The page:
The article stated that the CHINESE SILK ROAD RAIL today only goes ONE WAY------from China to Western Europe. The goals is to bring foreign factories to Western/Eastern Europe to manufacture here as they do in overseas FOREIGN ECONOMIC ZONES. So, China's rail would be taking that CHINESE FACTORY IN ITALY/SPAIN/PORTUGAL/FRANCE back to Asia. They work in our FOREIGN ECONOMIC ZONES ---using global labor they choose---and export from these Western nation FOREIGN ECONOMIC ZONES.
SPANISH/FRENCH/ITALIAN/PORTUGESE 99% WE THE PEOPLE are exported as EX-PATS. That is what will happen in AFRICA and THE AMERICAS.
The global banking 5% freemason/Greek players in US -----the WE DON'T CARE group facilitate this. In US with its big economy ----we have a 5% player---while Africa and Arabia with smaller economies have that 2% to a 1% BOULE.
THIS IS THE LABOR STRUCTURE THAT COMES WITH GLOBAL BANKING 1% OWNING ALL SOVEREIGN NATION INFRASTRUCTURE.
A FB friend makes this comment------we agree far-right wing global banking CLINTON/OBAMA neo-liberal are the problem.
'This is what Boule looks like . He is Co-signing for Black people destruction.
Democrats are Demons look at Baltimore City we are a Democratic State one of the 13th Colonies where Slavery began . KNow your History'.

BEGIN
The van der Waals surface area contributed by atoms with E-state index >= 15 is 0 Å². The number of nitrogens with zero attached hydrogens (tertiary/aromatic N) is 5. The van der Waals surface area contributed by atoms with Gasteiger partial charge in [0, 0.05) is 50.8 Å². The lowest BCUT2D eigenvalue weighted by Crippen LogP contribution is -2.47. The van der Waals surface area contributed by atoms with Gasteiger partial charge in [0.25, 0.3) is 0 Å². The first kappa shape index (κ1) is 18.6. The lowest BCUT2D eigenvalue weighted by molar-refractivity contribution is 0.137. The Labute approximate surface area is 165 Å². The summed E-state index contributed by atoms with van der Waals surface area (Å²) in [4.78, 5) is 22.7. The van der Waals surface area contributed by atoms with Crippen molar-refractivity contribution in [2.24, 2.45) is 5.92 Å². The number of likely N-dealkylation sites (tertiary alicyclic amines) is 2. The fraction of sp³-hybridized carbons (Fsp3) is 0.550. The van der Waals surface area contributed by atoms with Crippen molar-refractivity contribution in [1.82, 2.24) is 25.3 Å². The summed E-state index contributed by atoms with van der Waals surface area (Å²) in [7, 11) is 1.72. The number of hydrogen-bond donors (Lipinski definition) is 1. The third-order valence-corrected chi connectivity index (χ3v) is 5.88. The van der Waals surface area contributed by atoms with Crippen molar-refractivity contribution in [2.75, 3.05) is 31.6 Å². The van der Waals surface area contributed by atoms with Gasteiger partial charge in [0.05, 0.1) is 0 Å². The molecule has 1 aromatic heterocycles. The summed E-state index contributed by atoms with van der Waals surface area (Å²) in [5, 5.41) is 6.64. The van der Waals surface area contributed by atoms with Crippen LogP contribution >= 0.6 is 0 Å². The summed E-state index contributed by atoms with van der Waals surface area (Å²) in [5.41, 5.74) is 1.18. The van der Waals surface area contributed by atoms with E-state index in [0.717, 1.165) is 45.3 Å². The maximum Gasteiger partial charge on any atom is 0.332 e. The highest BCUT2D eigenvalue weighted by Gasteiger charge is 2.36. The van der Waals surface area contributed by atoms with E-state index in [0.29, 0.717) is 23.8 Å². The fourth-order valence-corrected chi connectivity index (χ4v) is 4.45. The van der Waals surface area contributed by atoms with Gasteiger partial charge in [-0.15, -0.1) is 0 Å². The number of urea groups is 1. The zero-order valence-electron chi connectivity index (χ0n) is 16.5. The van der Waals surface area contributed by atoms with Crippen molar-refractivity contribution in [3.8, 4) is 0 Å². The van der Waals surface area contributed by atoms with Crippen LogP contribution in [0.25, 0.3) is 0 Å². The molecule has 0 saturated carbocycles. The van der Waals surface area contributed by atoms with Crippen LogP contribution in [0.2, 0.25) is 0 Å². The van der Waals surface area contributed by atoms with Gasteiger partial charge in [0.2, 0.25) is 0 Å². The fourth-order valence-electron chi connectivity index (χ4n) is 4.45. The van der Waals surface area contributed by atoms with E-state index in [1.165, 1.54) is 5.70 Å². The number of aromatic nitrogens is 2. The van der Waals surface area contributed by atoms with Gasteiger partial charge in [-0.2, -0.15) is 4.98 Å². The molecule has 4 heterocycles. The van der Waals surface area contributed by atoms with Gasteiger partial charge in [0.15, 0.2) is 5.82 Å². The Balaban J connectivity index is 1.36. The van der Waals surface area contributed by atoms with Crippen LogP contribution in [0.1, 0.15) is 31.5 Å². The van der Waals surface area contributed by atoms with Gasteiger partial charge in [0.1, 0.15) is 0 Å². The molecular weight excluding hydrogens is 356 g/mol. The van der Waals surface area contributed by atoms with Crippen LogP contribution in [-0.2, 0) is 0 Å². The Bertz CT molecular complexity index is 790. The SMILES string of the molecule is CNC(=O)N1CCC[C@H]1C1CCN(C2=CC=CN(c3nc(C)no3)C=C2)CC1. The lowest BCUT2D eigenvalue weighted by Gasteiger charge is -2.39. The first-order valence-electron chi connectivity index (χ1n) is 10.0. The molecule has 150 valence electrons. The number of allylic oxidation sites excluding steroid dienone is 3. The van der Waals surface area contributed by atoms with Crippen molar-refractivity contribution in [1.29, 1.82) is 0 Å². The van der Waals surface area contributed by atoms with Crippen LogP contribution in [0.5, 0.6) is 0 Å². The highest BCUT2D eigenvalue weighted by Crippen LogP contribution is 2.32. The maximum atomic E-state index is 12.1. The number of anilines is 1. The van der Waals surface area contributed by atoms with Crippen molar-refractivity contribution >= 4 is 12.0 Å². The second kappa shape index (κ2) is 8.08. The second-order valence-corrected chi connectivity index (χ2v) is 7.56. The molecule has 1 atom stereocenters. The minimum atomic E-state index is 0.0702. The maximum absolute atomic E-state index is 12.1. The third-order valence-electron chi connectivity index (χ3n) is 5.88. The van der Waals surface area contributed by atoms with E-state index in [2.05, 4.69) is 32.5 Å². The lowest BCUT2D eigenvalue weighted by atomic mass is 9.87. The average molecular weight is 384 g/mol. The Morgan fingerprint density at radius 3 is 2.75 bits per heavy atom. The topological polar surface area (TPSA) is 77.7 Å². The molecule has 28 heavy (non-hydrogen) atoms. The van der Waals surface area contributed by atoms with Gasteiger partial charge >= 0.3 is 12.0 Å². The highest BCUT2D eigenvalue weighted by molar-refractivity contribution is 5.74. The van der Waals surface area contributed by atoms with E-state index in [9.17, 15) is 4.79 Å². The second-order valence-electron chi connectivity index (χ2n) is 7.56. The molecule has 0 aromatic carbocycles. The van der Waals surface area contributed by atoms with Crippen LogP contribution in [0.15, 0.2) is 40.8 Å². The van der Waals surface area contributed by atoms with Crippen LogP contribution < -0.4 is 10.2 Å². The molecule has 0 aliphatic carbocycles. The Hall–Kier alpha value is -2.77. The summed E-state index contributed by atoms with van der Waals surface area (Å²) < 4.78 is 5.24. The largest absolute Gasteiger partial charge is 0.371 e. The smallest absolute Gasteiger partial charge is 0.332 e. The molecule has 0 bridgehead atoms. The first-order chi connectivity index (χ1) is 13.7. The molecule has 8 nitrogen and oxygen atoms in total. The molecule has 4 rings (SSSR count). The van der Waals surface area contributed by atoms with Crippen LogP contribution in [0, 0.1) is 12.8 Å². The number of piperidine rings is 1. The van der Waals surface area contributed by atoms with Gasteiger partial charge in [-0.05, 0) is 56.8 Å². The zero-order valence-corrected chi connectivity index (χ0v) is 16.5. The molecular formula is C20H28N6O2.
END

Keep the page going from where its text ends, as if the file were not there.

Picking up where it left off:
'Kenyan rail workers are protesting against China Road and ...
Aug 03, 2016 ·
Kenyan rail workers are protesting against their Chinese employer for a raise—to $5 a day. There are high hopes for Kenya’s new rail project. The $13.8 billion standard-gauge railway, being built by a Chinese company, is meant to connect the port city of Mombasa to Nairobi and eventually the rest of East Africa'.
Global banking 1% FAKE NEWS media love to pretend Chinese wages are rising----when in fact EVERY indication is that the brutality of far-right extreme wealth extreme poverty LIBERTARIAN MARXISM is getting worse. So, slave labor being Chinese 99% WE THE PEOPLE and global labor sent in SLAVE trade from other nations are getting NOT PAID-----are getting PAID $5 a day which works to that $120----150 a month.